Wednesday, August 31, 2011

Reflections on the Gunsight Range


Climbing trips often take on new meaning a few days or weeks after the return to civilization.  Sometimes the most successful trips paradoxically elicit a bout of depression, a casting about in the drudgery of every day life.  On the other hand, the failures, and even the semi-successes, if coupled with the right amount of sheer suffering, can somehow seem in retrospect like a good time – maybe even a good idea!  A few days and a few hundred miles can change the perceptions of an intense experience. 

So it is with my recent trip into the Gunsight Range of the North Cascades, a remote ridge of granite in a wild and committing setting.  36 hours after getting back to Portland, I pulled off my socks in a hotel room in Detroit on the 45th floor of the Marriot Renaissance.  I looked down and saw swollen ankles bulging over the tops of my shoes.  As I peeled away my black dress socks, I revealed track marks in my skin, where my legs had swelled around the confining mesh of the material.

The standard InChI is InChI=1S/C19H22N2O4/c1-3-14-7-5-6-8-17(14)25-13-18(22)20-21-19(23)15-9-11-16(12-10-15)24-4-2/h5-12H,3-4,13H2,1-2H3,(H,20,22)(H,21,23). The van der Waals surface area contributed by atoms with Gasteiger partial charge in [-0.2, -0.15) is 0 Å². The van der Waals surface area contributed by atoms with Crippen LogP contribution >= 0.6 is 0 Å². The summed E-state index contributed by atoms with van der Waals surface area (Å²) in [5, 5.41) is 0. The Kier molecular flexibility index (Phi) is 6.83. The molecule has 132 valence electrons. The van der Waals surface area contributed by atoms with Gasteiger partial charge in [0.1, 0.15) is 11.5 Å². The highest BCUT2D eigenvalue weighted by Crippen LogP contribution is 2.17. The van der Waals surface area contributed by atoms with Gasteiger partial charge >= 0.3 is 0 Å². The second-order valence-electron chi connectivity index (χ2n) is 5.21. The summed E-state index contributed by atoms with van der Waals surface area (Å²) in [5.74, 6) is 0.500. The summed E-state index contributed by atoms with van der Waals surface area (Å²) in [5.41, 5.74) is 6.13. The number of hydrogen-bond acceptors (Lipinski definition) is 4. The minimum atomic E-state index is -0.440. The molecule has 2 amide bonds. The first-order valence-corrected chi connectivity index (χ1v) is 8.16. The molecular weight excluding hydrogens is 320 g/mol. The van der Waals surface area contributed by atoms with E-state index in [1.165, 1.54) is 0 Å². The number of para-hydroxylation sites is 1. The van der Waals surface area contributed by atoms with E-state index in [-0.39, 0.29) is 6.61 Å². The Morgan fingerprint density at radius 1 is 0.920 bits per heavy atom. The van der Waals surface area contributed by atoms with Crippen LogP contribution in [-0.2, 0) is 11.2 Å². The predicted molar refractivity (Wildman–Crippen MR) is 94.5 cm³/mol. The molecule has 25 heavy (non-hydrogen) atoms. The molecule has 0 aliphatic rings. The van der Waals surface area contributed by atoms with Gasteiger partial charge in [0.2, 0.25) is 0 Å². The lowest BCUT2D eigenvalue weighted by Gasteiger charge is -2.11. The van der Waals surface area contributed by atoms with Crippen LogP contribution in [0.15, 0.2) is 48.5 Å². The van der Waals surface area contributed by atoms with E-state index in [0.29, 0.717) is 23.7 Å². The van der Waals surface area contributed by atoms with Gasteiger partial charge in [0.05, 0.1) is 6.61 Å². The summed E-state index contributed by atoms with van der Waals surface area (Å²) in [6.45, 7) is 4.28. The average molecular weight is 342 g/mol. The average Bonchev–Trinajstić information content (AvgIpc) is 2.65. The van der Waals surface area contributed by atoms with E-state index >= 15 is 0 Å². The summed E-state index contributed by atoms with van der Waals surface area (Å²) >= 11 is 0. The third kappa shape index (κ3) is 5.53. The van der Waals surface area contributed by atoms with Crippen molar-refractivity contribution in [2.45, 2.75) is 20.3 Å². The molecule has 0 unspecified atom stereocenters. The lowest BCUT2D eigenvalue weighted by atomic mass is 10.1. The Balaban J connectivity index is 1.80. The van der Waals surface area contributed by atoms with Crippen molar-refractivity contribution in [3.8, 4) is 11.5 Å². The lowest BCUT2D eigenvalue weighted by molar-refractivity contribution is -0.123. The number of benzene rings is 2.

My feet didn’t hurt, but they looked like I might flip upside down and float away.  Nasty cankles.

At that moment, it was difficult to remember the auspicious start, the scenic boat ride down Lake Chelan.  The tasty stop in the Stehekin bakery on the way to the trail head.  The 9-mile hike on a clean trail through amazing old-growth forest.  The warm fire at a campsite nestled up against the banks of Agnes Creek, a pristine river. 

Nate and Jaime at a creek crossing
 
Good times during the walk in

A warm firm amongst the old-growth
Instead, all I could remember was the suffering on day 2 of the approach.  The endless bushwhacking through dense thickets of vine maple.  The thick clouds of hungry black flies.  The dehydration.

Mid-schwack
But eventually, the swelling in my cankles receded, and as my conference in Detroit progressed, my mind focused more on the adventure and the climbing and less on the suffering.  I started to think more about the beautiful landscape, the solitude, the clean granite (which we got to experience in short bursts), and good times with good friends.  A stark contrast with the urban decay of Detroit.  Yeah we suffered, but it was so fun!  I was lucky just for the chance to visit this place.

Post-schwack bliss
Yeah the views